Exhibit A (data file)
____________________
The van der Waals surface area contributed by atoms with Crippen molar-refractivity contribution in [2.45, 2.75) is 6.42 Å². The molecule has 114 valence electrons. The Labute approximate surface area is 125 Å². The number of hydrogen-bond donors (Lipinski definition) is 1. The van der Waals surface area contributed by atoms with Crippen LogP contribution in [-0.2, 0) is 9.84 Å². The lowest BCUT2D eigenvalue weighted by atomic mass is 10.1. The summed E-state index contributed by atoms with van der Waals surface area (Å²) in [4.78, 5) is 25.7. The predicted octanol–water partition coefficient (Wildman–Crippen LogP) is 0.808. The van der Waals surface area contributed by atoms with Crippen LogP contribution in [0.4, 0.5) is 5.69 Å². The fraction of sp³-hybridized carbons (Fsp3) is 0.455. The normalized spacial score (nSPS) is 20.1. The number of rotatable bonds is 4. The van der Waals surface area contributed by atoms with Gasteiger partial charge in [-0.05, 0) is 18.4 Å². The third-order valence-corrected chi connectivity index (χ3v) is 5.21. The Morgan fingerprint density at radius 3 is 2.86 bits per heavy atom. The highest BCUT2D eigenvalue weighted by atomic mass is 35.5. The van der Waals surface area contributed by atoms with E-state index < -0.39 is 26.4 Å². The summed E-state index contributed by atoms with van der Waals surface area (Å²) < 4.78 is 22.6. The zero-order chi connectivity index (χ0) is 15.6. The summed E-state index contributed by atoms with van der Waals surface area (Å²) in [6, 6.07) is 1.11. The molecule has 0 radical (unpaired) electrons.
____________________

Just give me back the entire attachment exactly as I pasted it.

The van der Waals surface area contributed by atoms with Crippen molar-refractivity contribution in [2.45, 2.75) is 6.42 Å². The molecule has 114 valence electrons. The Labute approximate surface area is 125 Å². The number of hydrogen-bond donors (Lipinski definition) is 1. The van der Waals surface area contributed by atoms with Crippen LogP contribution in [-0.2, 0) is 9.84 Å². The lowest BCUT2D eigenvalue weighted by atomic mass is 10.1. The summed E-state index contributed by atoms with van der Waals surface area (Å²) in [4.78, 5) is 25.7. The predicted octanol–water partition coefficient (Wildman–Crippen LogP) is 0.808. The van der Waals surface area contributed by atoms with Crippen LogP contribution in [0.4, 0.5) is 5.69 Å². The fraction of sp³-hybridized carbons (Fsp3) is 0.455. The normalized spacial score (nSPS) is 20.1. The number of rotatable bonds is 4. The van der Waals surface area contributed by atoms with Gasteiger partial charge in [-0.05, 0) is 18.4 Å². The third-order valence-corrected chi connectivity index (χ3v) is 5.21. The Morgan fingerprint density at radius 3 is 2.86 bits per heavy atom. The highest BCUT2D eigenvalue weighted by atomic mass is 35.5. The van der Waals surface area contributed by atoms with E-state index < -0.39 is 26.4 Å². The summed E-state index contributed by atoms with van der Waals surface area (Å²) < 4.78 is 22.6. The zero-order chi connectivity index (χ0) is 15.6. The summed E-state index contributed by atoms with van der Waals surface area (Å²) in [6, 6.07) is 1.11. The molecule has 0 radical (unpaired) electrons.